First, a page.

SACSCOC review team to visit campus April 3-6

Some very important guests are about to hit campus, as the members of an external review team of the Southern Association of Colleges and Schools Commission on Colleges will visit April 3-6 as part of the nearly three-year process to reaffirm Western Carolina University’s accreditation.

The review team will be evaluating the university’s comprehensive self-study report documenting how WCU meets core accreditation requirements and standards; examining WCU’s Quality Enhance Plan proposal, titled DegreePlus; and conducting interviews with faculty, administrators, staff and students.

“We are asking all members of the university community to proudly wear purple and to collectively put their best foot forward,” said Arthur Salido, director of WCU’s SACSCOC accreditation reaffirmation effort. “Be polite, be professional, be positive and, perhaps most importantly, be prepared to answer the committee’s questions.”

Salido urged faculty, staff and students to approach the pending visit as if preparing for a final exam. “We encourage everyone to be familiar with our DegreePlus QEP proposal and with the university’s approach to institutional effectiveness and assessment processes,” he said. “We believe these will be among the topics of most interest to the review team.”

The on-site review team is chaired by Terry McConathy, vice president for academic affairs at Louisiana Tech University. The team is scheduled to arrive Monday, April 3, for tours of the Cullowhee campus and the Biltmore Park instructional site.

Tuesday, April 4, will find the team beginning its assessment of compliance certification issues identified by an off-campus review team last fall. The off-site reviewers requested follow-up information in 16 of the 90-plus standards required in the SACSCOC Principles of Accreditation. After receiving that request, WCU issued an institutional response seeking to address the off-site review team’s concerns. Among the areas in which the university was found to be “non-compliant” were institutional effectiveness and assessment, student complaint resolution, faculty credentials and terminal degrees, and course work for degrees.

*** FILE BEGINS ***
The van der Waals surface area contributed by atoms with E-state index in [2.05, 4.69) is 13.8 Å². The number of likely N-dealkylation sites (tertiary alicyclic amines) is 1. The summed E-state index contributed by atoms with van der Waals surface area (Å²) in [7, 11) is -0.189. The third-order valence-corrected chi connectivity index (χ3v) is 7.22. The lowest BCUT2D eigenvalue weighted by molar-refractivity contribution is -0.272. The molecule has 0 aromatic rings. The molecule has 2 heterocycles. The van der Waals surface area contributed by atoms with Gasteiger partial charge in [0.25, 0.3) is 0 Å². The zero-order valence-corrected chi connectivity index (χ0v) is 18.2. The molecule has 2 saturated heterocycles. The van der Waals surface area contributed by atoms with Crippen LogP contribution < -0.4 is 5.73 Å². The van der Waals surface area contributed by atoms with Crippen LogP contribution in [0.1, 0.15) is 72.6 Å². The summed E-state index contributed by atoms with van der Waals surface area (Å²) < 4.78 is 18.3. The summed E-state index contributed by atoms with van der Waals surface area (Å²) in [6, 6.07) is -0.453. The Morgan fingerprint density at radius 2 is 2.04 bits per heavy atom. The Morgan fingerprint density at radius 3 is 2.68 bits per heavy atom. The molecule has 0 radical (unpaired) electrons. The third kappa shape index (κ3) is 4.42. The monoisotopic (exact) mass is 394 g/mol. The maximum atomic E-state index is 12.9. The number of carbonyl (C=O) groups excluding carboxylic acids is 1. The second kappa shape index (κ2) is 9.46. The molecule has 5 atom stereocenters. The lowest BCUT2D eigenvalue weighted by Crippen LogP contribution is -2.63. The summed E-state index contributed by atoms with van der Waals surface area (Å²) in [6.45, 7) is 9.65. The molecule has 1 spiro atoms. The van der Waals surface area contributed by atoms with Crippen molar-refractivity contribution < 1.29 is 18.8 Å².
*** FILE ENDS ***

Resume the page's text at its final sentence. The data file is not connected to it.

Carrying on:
“We believe the additional information we have provided after the initial off-site review will provide ample evidence that the university is meeting the stringent standards and requirements for reaffirmation of accreditation by SACSCOC,” Salido said.

Presentations, discussions and interviews about DegreePlus will take place Wednesday, April 5. DegreePlus is designed as a holistic approach involving all aspects of the campus community, not just faculty and students, and it is intended to enhance student success by complementing course-based learning with an improved framework to support student participation in extracurricular activities.

Carmen Huffman, chair of the committee implementing the topic for the university’s proposed Quality Enhancement Plan, described DegreePlus as a collaborative process that spans the whole university while placing students in charge of their learning and providing them a valuable set of skills that are documented and organized on an experiential transcript.

DegreePlus will be implemented on a pilot scale next fall by students from the Honors College, Academic Success Program and Leadership Program. More information can be found at the website

The review team’s visit will conclude Thursday, April 6, with a series of exit interviews with campus leadership and the presentation of findings to campus constituents. The conference room space of Blue Ridge Hall will serve as SACSCOC headquarters during the review team’s visit.

Joining McConathy, the review team chair, are Jeff King, executive director of the Center for Excellence in Transformative Teaching and Learning at the University of Central Oklahoma, who will serve as QEP lead evaluator; Austin A. Lane, president of Texas Southern University; Dana D. Burnette, professor of higher education at Old Dominion University; John T. Finley, associate professor of business administration at Columbus State University; Karen “Kate” Kellum, associate director of institutional effectiveness at the University of Mississippi; and Cheryl D. Cardell, vice president of the Commission on Colleges, who is SACSCOC staff representative.

Final review of WCU’s reaffirmation process, including its compliance report and QEP, is set for December at the SACSCOC annual meeting in Dallas.

In addition to ensuring that WCU students are experiencing high-quality academic programs, successful reaffirmation of accreditation determines the university’s eligibility to receive federal and state funding, including student financial aid, and its ability to transfer academic credits with other institutions.

WCU has been continuously accredited by SACSCOC, the university’s institutional accrediting body, since 1946 and last reaffirmed accreditation for a 10-year period in 2007.

As the major accrediting body for public and private institutions of higher education in the 11 southernmost states, SACSCOC accredits more than 780 universities and colleges in North Carolina, Alabama, Florida, Georgia, Kentucky, Louisiana, Mississippi, South Carolina, Tennessee, Texas and Virginia and in Latin America.

For additional information about accreditation, visit the website